Manitoba

Manitoba children, teens 'the most quickly growing cohorts' with COVID-19, top doctor says

There are increasing COVID-19 cases among Manitobans between the ages of 10 and 19, Manitoba's top doctor said on Monday — in large part because of out-of-school gatherings.

Roussin says virus transmission most often happening at gatherings like house parties, play dates, sleepovers

More and more Manitobans between the ages of 10 and 19 are contracting COVID-19, Dr. Brent Roussin says. (Ben Nelms/CBC)

COVID-19 cases among Manitobans between the ages of 10 and 19 are increasing, Manitoba's top doctor said on Monday — in large part because of out-of-school gatherings.

"Our contact tracing investigations are showing that people are holding larger gatherings in their private residences. We're seeing house parties, we're seeing play dates, we're seeing sleepovers. We're seeing cases with many more contacts than we saw in recent past, and we're seeing this contribute to the transmission of the virus," Chief Provincial Public Health Officer Dr. Brent Roussin said on Monday.

"We do know that some of the most quickly growing cohorts of cases is the 10-19 age group, and most of this is not gatherings in school, it's gatherings outside of school."

A spokesperson for the province said Manitobans in that age bracket made up 12.08 per cent of cases prior to the beginning of March of this year.

However, 10-19 year olds made up 16.6 per cent of cases detected between March 1 and April 11 — an increase of 37 per cent.

Dr. Brent Roussin says more restrictions, including an outdoor mask mandate and cracking down on private gatherings, may be coming in light of growing COVID-19 numbers in the province. (David Lipnowski/The Canadian Press)

The only age bracket that had a higher percentage of cases during that time period was 20-29 year olds, who accounted for 20.4 per cent of the caseload.

That's a jump of 9.8 per cent from the period prior to March 2021, during which that group made up 18.62 per cent of cases.

Also of note, children four and under accounted for 6.6 per cent of the recent cases — a 66.6 per cent jump — and children 5-9 made up 7.8 per cent of cases, a huge increase of 73.3 per cent from their percentage during the first year of the pandemic.

Roussin says Manitobans need to keep contacts low, maintain distance and wear masks as the province battles rising case numbers.

"Over these last couple of weeks, we've seen that we've, again, lost sight of that. We've seen a lot of preventable transmission. A lot of transmission that occurred in gatherings that aren't consistent with the public health orders," he said.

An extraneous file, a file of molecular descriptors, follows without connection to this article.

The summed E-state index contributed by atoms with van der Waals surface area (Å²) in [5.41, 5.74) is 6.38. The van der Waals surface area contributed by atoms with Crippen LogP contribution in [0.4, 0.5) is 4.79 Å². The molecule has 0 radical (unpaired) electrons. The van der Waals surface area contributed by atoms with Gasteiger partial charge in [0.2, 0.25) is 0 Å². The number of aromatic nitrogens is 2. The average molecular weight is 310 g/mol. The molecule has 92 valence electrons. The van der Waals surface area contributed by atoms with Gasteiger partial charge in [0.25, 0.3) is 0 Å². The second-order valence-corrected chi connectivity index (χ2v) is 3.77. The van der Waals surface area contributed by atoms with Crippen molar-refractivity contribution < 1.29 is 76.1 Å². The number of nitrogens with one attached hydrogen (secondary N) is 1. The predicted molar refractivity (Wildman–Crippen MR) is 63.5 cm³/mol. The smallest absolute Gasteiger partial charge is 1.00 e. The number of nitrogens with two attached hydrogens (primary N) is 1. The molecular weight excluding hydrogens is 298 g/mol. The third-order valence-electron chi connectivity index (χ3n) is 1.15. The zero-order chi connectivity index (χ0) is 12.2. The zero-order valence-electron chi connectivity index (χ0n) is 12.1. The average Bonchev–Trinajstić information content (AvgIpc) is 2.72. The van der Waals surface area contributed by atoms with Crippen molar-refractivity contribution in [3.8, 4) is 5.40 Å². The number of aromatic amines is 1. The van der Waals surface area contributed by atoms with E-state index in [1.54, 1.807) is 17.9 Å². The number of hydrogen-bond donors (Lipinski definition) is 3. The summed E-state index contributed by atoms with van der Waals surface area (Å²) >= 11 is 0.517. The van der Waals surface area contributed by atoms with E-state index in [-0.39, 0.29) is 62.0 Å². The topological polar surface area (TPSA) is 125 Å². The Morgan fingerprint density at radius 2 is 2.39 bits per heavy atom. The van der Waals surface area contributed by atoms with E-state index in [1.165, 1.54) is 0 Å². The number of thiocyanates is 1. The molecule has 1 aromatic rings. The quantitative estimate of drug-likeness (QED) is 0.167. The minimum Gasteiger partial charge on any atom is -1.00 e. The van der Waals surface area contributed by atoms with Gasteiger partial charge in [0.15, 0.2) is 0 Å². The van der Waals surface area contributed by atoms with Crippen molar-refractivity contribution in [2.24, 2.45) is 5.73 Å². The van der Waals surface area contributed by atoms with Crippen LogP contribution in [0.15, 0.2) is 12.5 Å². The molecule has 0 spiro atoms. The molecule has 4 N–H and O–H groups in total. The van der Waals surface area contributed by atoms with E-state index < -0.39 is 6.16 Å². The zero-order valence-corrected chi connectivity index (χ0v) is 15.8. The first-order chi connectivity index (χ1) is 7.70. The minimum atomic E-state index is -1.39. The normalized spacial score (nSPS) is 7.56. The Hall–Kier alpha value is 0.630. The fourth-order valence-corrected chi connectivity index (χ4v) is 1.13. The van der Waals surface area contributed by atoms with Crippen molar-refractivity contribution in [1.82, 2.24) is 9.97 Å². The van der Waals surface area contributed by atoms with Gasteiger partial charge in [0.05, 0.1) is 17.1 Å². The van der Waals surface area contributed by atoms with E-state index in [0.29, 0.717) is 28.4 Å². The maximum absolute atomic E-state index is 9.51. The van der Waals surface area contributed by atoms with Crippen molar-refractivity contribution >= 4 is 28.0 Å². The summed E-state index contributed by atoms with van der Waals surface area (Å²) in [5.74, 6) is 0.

Although public health officials have stressed that young people don't often experience severe outcomes of COVID-19, Roussin says virus transmission doesn't stay within an age bracket.

WATCH | Dr. Roussin on contact tracing findings:

Dr. Brent Roussin says contact tracing is showing more people having large gatherings, sleepovers, indoor contacts

CBC News Manitoba

25 days ago
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Dr. Brent Roussin, Manitoba's chief public health officer, said Monday the province's public health teams are finding more COVID-19 contacts linked to indoor gatherings such as sleepovers and playdates, as well as transmission linked to faith-based gatherings. 1:57

"These outbreaks, they're all the same. They're going to start in a certain area if we're unable to keep with the fundamentals, we're going to see it transmitting in other areas," he said.

"In the early second wave when we saw the vast majority of the transmission occurring in those younger cohorts, 20-29, but we know it's not going to stay there for long, it's going to get into other cohorts."

No talk of remote learning

Roussin says students will stay in class for the time being.

There is just one school outbreak in the province, he says, and not a lot of viral transmission within the walls of the school.

"A lot of the safeguards that have been in place in the schools have been effective, and right now that transmission in the younger groups we're seeing really outside of the school setting, in gatherings," Roussin said.

He says Manitobans have the tools to prevent further spread of the virus. Following the fundamentals is still key.

"The third wave is here. How hard it hits us is really up to us."

'It's not the dance community'

On Monday, Roussin said that it seems Manitobans are acting as though, just because some indoor activities are allowed, that means large gatherings are allowed again too — which is not the case.

"Individuals are able to go to a dance class to try to get that benefit — and we know that the people have worked very hard in those scenarios to try to reduce the risk of transmission," he said.

"But then that's taken that they can then have a gathering with people in their home and having a sleepover and/or a large party."

Faith-based gatherings were also cited as events that lead to significant transmission of COVID-19.

Shauna Jurczak, owner and director of Maples Academy of Dance in Winnipeg, watched Monday's news conference and was little taken aback that dancing was specified.

"I shook my head a little going, 'It's not the dance community that's doing this.' No one is thinking you go to dance class and then therefore have a family party," said Jurczak.

"The implications of that comment, they stung a little bit. I won't lie."

Given Roussin warned that tighter public health restrictions could be on the horizon, Jurczak is unsure exactly what that means for her industry.

It could just be a warning, she said, but in the meantime her studio will continue practising the protocols it has in place.

With a looming third wave of COVID-19, Jurczak urges other Manitobans to follow public health rules as well.

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